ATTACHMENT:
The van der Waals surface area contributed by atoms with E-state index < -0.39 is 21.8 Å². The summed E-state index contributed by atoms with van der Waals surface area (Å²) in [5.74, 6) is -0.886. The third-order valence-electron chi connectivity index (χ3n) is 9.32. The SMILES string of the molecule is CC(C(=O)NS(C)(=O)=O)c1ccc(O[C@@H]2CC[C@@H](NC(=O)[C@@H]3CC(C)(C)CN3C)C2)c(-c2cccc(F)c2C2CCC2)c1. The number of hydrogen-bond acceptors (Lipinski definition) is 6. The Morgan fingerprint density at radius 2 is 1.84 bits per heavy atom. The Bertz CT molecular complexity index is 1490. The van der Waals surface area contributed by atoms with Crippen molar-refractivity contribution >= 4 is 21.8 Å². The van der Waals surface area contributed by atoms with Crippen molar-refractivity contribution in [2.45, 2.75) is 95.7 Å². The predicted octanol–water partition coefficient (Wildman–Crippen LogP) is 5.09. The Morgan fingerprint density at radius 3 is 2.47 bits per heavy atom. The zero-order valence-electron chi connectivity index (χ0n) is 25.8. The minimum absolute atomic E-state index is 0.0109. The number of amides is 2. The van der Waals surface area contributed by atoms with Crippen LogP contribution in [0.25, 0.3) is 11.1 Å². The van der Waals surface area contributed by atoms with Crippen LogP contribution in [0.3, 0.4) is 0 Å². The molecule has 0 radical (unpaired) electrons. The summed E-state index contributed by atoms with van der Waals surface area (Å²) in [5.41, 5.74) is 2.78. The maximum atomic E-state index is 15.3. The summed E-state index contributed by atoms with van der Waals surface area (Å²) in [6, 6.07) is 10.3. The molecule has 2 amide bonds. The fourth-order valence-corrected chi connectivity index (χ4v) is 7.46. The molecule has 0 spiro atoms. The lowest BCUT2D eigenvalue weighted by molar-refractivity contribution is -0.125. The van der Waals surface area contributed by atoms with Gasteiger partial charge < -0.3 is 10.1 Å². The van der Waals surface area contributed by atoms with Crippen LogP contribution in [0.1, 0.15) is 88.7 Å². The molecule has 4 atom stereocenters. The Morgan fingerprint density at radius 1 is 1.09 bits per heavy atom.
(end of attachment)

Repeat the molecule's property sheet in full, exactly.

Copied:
The van der Waals surface area contributed by atoms with E-state index < -0.39 is 21.8 Å². The summed E-state index contributed by atoms with van der Waals surface area (Å²) in [5.74, 6) is -0.886. The third-order valence-electron chi connectivity index (χ3n) is 9.32. The SMILES string of the molecule is CC(C(=O)NS(C)(=O)=O)c1ccc(O[C@@H]2CC[C@@H](NC(=O)[C@@H]3CC(C)(C)CN3C)C2)c(-c2cccc(F)c2C2CCC2)c1. The number of hydrogen-bond acceptors (Lipinski definition) is 6. The Morgan fingerprint density at radius 2 is 1.84 bits per heavy atom. The Bertz CT molecular complexity index is 1490. The van der Waals surface area contributed by atoms with Crippen molar-refractivity contribution >= 4 is 21.8 Å². The van der Waals surface area contributed by atoms with Crippen molar-refractivity contribution in [2.45, 2.75) is 95.7 Å². The predicted octanol–water partition coefficient (Wildman–Crippen LogP) is 5.09. The Morgan fingerprint density at radius 3 is 2.47 bits per heavy atom. The zero-order valence-electron chi connectivity index (χ0n) is 25.8. The minimum absolute atomic E-state index is 0.0109. The number of amides is 2. The van der Waals surface area contributed by atoms with Crippen LogP contribution in [0.25, 0.3) is 11.1 Å². The van der Waals surface area contributed by atoms with Crippen LogP contribution in [0.3, 0.4) is 0 Å². The molecule has 0 radical (unpaired) electrons. The summed E-state index contributed by atoms with van der Waals surface area (Å²) in [5.41, 5.74) is 2.78. The maximum atomic E-state index is 15.3. The summed E-state index contributed by atoms with van der Waals surface area (Å²) in [6, 6.07) is 10.3. The molecule has 2 amide bonds. The fourth-order valence-corrected chi connectivity index (χ4v) is 7.46. The molecule has 0 spiro atoms. The lowest BCUT2D eigenvalue weighted by molar-refractivity contribution is -0.125. The van der Waals surface area contributed by atoms with Gasteiger partial charge < -0.3 is 10.1 Å². The van der Waals surface area contributed by atoms with Crippen LogP contribution in [0.1, 0.15) is 88.7 Å². The molecule has 4 atom stereocenters. The Morgan fingerprint density at radius 1 is 1.09 bits per heavy atom.